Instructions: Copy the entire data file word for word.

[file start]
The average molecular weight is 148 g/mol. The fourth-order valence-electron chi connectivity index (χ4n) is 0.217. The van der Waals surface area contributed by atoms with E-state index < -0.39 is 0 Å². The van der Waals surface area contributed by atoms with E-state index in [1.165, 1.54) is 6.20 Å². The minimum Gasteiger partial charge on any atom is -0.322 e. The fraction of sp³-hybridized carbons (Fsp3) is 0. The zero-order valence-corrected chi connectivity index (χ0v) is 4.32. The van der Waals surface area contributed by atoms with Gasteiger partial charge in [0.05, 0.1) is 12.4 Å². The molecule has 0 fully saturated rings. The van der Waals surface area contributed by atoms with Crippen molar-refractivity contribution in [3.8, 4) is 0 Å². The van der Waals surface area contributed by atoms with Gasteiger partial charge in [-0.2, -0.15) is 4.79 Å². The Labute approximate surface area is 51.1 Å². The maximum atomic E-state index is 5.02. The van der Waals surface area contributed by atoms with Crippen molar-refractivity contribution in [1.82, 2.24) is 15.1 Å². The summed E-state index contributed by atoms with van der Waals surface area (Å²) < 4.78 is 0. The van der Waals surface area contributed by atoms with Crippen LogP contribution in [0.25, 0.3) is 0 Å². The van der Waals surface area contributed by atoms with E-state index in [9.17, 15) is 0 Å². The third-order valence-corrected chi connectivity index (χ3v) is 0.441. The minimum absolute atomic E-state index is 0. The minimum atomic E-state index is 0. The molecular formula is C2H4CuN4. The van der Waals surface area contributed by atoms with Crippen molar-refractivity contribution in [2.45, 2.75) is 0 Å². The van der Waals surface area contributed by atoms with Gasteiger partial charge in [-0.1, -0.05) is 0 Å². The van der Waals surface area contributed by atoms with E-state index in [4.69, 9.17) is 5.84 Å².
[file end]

The average molecular weight is 148 g/mol. The fourth-order valence-electron chi connectivity index (χ4n) is 0.217. The van der Waals surface area contributed by atoms with E-state index < -0.39 is 0 Å². The van der Waals surface area contributed by atoms with E-state index in [1.165, 1.54) is 6.20 Å². The minimum Gasteiger partial charge on any atom is -0.322 e. The fraction of sp³-hybridized carbons (Fsp3) is 0. The zero-order valence-corrected chi connectivity index (χ0v) is 4.32. The van der Waals surface area contributed by atoms with Gasteiger partial charge in [0.05, 0.1) is 12.4 Å². The molecule has 0 fully saturated rings. The van der Waals surface area contributed by atoms with Crippen molar-refractivity contribution in [3.8, 4) is 0 Å². The van der Waals surface area contributed by atoms with Gasteiger partial charge in [-0.2, -0.15) is 4.79 Å². The Labute approximate surface area is 51.1 Å². The maximum atomic E-state index is 5.02. The van der Waals surface area contributed by atoms with Crippen molar-refractivity contribution in [1.82, 2.24) is 15.1 Å². The summed E-state index contributed by atoms with van der Waals surface area (Å²) < 4.78 is 0. The van der Waals surface area contributed by atoms with Crippen LogP contribution in [0.25, 0.3) is 0 Å². The van der Waals surface area contributed by atoms with E-state index in [9.17, 15) is 0 Å². The third-order valence-corrected chi connectivity index (χ3v) is 0.441. The minimum absolute atomic E-state index is 0. The minimum atomic E-state index is 0. The molecular formula is C2H4CuN4. The van der Waals surface area contributed by atoms with Crippen molar-refractivity contribution in [2.45, 2.75) is 0 Å². The van der Waals surface area contributed by atoms with Gasteiger partial charge in [-0.1, -0.05) is 0 Å². The van der Waals surface area contributed by atoms with E-state index in [4.69, 9.17) is 5.84 Å².